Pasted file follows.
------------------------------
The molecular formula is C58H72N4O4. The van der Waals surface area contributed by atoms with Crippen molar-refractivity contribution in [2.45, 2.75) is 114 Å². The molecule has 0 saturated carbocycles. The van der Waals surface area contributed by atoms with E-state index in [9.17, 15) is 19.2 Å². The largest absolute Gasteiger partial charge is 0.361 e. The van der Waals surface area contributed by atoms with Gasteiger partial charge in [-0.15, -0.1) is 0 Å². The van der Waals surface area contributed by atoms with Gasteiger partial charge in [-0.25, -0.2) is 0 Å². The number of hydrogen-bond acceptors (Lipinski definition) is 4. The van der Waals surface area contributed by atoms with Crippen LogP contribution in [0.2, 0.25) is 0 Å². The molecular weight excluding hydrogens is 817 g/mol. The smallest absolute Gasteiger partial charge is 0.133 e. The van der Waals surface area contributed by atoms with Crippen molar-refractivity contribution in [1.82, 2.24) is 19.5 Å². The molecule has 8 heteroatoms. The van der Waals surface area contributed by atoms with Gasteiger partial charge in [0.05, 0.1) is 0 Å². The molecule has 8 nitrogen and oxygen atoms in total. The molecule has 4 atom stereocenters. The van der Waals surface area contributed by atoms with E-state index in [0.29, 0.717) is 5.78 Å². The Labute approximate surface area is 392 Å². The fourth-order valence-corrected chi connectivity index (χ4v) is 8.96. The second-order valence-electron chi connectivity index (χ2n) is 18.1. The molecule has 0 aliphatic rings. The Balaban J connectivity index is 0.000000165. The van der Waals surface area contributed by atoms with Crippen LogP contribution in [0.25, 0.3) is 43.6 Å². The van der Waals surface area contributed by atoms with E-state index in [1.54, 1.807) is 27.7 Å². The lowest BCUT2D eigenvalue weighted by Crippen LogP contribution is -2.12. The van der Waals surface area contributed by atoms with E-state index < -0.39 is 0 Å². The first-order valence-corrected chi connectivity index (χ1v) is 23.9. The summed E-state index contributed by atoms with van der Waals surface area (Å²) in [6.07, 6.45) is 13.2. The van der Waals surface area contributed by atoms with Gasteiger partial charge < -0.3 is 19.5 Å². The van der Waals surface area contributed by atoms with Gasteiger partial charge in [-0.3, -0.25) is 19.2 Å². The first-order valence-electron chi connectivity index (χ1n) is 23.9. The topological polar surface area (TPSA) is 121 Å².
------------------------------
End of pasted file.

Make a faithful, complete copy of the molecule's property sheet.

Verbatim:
The molecular formula is C58H72N4O4. The van der Waals surface area contributed by atoms with Crippen molar-refractivity contribution in [2.45, 2.75) is 114 Å². The molecule has 0 saturated carbocycles. The van der Waals surface area contributed by atoms with E-state index in [9.17, 15) is 19.2 Å². The largest absolute Gasteiger partial charge is 0.361 e. The van der Waals surface area contributed by atoms with Gasteiger partial charge in [-0.15, -0.1) is 0 Å². The van der Waals surface area contributed by atoms with Gasteiger partial charge in [-0.25, -0.2) is 0 Å². The number of hydrogen-bond acceptors (Lipinski definition) is 4. The van der Waals surface area contributed by atoms with Crippen LogP contribution in [0.2, 0.25) is 0 Å². The molecular weight excluding hydrogens is 817 g/mol. The smallest absolute Gasteiger partial charge is 0.133 e. The van der Waals surface area contributed by atoms with Crippen molar-refractivity contribution in [1.82, 2.24) is 19.5 Å². The molecule has 8 heteroatoms. The van der Waals surface area contributed by atoms with Gasteiger partial charge in [0.05, 0.1) is 0 Å². The molecule has 8 nitrogen and oxygen atoms in total. The molecule has 4 atom stereocenters. The van der Waals surface area contributed by atoms with E-state index in [0.29, 0.717) is 5.78 Å². The Labute approximate surface area is 392 Å². The fourth-order valence-corrected chi connectivity index (χ4v) is 8.96. The second-order valence-electron chi connectivity index (χ2n) is 18.1. The molecule has 0 aliphatic rings. The Balaban J connectivity index is 0.000000165. The van der Waals surface area contributed by atoms with Crippen LogP contribution in [0.25, 0.3) is 43.6 Å². The van der Waals surface area contributed by atoms with E-state index in [1.54, 1.807) is 27.7 Å². The lowest BCUT2D eigenvalue weighted by Crippen LogP contribution is -2.12. The van der Waals surface area contributed by atoms with E-state index < -0.39 is 0 Å². The first-order valence-corrected chi connectivity index (χ1v) is 23.9. The summed E-state index contributed by atoms with van der Waals surface area (Å²) in [6.07, 6.45) is 13.2. The van der Waals surface area contributed by atoms with Gasteiger partial charge < -0.3 is 19.5 Å². The van der Waals surface area contributed by atoms with Gasteiger partial charge in [-0.3, -0.25) is 19.2 Å². The first-order valence-electron chi connectivity index (χ1n) is 23.9. The topological polar surface area (TPSA) is 121 Å².